BY MONTE R. BULLARD | BLOG PIECE
EDITED BY TOM MARKS
This blog piece examines the recent protests in Hong Kong and, in contrast to conventional wisdom, contends that the best way the Chinese government could pacify the protestors is to denounce publicly the extradition law withdrawal while making clear that it has no intentions to change the status quo.
BY MONTE R. BULLARD | BLOG PIECE
The blog piece examines China's proposal to pass an extradition law in Hong Kong that would allow for the first time extradition to mainland China. It examines the primary driver of the China leaders' proposed extradition law, the potential implications for the "one country, two systems" formula, as well as the overall goal of the Chinese leaders.
BY MONTE R. BULLARD | IN-DEPTH PIECE
In general, experts tend to perceive that a rising China poses a threat to international peace and security. Some experts state the threat comes from expansionism, while others assert the threat comes from China’s easy lending to developing nations around the world, which, now, because of China’s loan policies, face potential debt crises. According to many experts, both threats pose an imminent threat to U.S. national interests. In this article, we examine the Chinese threat of expansionism, which is perceived as one of China’s strategies to attain its ultimate foreign policy goals of taking over the world. However, we disavow the mainstream narrative that Chinese expansionism poses a threat to international peace and stability. We contend that the experts’ focus on Chinese expansionism as a threat to peace and security in neighboring areas such as the South China Sea, the East China Sea, the Taiwan Strait, as well as farther afield, is a red herring, because China’s overall strategy is not territorial expansion. In this series, we aim to refute these types of China threat theories in order to identify more likely Chinese international aspirations that pose a challenge to the current U.S.-led world order. China’s strategy, in fact, can be found in the advancement of legal, cultural, political, and, in particular, economic relationships, that drive China’s foreign policy goals and are clearly inimical to some U.S. national interests. These different aspirations will be examined in future blogs while this article focuses on expansion threat theory.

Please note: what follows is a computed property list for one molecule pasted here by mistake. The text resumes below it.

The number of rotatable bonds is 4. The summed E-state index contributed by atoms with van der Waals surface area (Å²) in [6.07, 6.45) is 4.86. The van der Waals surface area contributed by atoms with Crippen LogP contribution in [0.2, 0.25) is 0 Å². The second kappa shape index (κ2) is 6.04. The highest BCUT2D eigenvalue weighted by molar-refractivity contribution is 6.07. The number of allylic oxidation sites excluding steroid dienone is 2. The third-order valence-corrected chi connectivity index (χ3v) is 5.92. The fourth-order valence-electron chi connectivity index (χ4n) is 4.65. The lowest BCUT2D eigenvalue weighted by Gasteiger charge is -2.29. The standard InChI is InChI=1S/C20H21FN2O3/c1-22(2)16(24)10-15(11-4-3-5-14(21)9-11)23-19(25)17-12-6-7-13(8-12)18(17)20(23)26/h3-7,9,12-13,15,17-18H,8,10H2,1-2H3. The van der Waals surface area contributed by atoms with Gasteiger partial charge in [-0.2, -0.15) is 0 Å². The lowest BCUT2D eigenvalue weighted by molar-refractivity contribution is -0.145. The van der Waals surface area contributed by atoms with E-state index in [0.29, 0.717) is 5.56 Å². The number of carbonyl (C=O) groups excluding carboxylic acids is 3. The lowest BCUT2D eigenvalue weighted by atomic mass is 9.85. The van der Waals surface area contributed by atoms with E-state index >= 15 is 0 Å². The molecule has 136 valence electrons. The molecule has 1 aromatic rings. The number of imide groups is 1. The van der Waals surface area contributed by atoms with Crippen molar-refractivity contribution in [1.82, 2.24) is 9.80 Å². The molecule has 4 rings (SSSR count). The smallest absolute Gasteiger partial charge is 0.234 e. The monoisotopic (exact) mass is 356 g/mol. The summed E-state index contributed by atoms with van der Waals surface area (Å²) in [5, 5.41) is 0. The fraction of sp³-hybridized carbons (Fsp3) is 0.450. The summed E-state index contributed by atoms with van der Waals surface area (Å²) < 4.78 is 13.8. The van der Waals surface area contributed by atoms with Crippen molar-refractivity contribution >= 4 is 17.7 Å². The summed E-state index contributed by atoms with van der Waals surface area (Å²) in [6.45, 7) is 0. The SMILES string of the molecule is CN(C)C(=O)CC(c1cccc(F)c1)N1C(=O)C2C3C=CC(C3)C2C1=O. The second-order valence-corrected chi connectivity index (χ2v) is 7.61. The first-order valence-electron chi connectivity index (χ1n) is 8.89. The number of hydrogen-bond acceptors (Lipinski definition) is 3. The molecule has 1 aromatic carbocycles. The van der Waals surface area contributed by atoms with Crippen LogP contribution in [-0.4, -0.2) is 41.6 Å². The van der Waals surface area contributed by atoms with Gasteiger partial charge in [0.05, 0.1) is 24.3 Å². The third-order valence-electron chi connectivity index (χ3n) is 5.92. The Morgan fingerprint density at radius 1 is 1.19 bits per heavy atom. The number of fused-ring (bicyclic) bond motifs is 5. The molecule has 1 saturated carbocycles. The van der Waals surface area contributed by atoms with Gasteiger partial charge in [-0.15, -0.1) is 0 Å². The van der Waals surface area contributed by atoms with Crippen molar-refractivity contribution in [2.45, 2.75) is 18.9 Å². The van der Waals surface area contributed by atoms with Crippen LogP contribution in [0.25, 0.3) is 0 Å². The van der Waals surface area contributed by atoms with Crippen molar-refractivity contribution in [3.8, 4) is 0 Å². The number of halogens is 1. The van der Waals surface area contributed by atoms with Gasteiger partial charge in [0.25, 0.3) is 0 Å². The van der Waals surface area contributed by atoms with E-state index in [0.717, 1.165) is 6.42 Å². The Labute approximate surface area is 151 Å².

BY EDWARD J. BARSS | IN-DEPTH PIECE
The continued passage of Chinese warships into Japan’s contiguous zone off the coast of the Diaoyu/Diaoyutai/Senkaku Islands provide a sharp reminder of the risks of escalation over disputes in the East China Sea. The incident highlights the failure of China and Japan to include the area around the Islands as part of their East China Sea crisis communication mechanism. The Islands are claimed by China, Taiwan, and Japan but are administered only by Japan. The inability of Japan and China to manage the dispute creates a situation where a military or political incident could easily escalate into crisis. Authoritative actors on all sides of the dispute share this view. Similarly, Japan’s Ministry of Defense views China’s actions as unilaterally escalating the situation in the East China Sea through force, creating serious concerns. While US commentators see the situation as perilous and view Chinese actions in the South China Sea as a precursor for the East China Sea. These views further suggest that a military or political incident involving the Pinnacle Islands is a matter of when, not if. The risk then for a crisis over the Islands is high in long term, as the dispute is being mismanaged due to an inability to legalize the dispute resolution process, the high number of naval/air patrols, poor bargaining tactics, and a widening of the dispute parameters. Further, there is a serious risk that negative public opinion in Japan and China and heavy handed tactics are moving the dispute from one that can be resolved through negotiation to a dispute that is perceived as winnable through force. This article intends to show that: 1) the risk of a new diplomatic or military incident over the Islands is high, 2) that the consequence of such an incident is likely further retrenchment and antagonism, and 3) that such antagonism is a precursor for actual conflict and greater escalation rather than returning to the current status quo.
BY MONTE R. BULLARD | IN-DEPTH PIECE
American Freedom of Navigation Operations (FONOP) policy in the South China Sea, sometimes focused on the Spratly Islands (Nansha) and Paracel Islands (Xisha) within the South China Sea, is clearly based on incomplete information. A review of official reports, like the America First National Security Strategy (AFNSS) and the Defense Department’s Annual Report to Congress 2018 on China’s Military Power, indicates that the government writers and reviewers of these documents when describing whether China is a strategic threat or a strong economic competitor almost always come to the conclusion or just assumed that China is a threat. We note that even the Harvard Belfer Center paints China as a threat as do two excellent articles in the Winter 2018 edition of the Naval War College Review. We have already written one blog that offers a critique of the AFNSS. This blog is to point out weaknesses in some official and academic reports.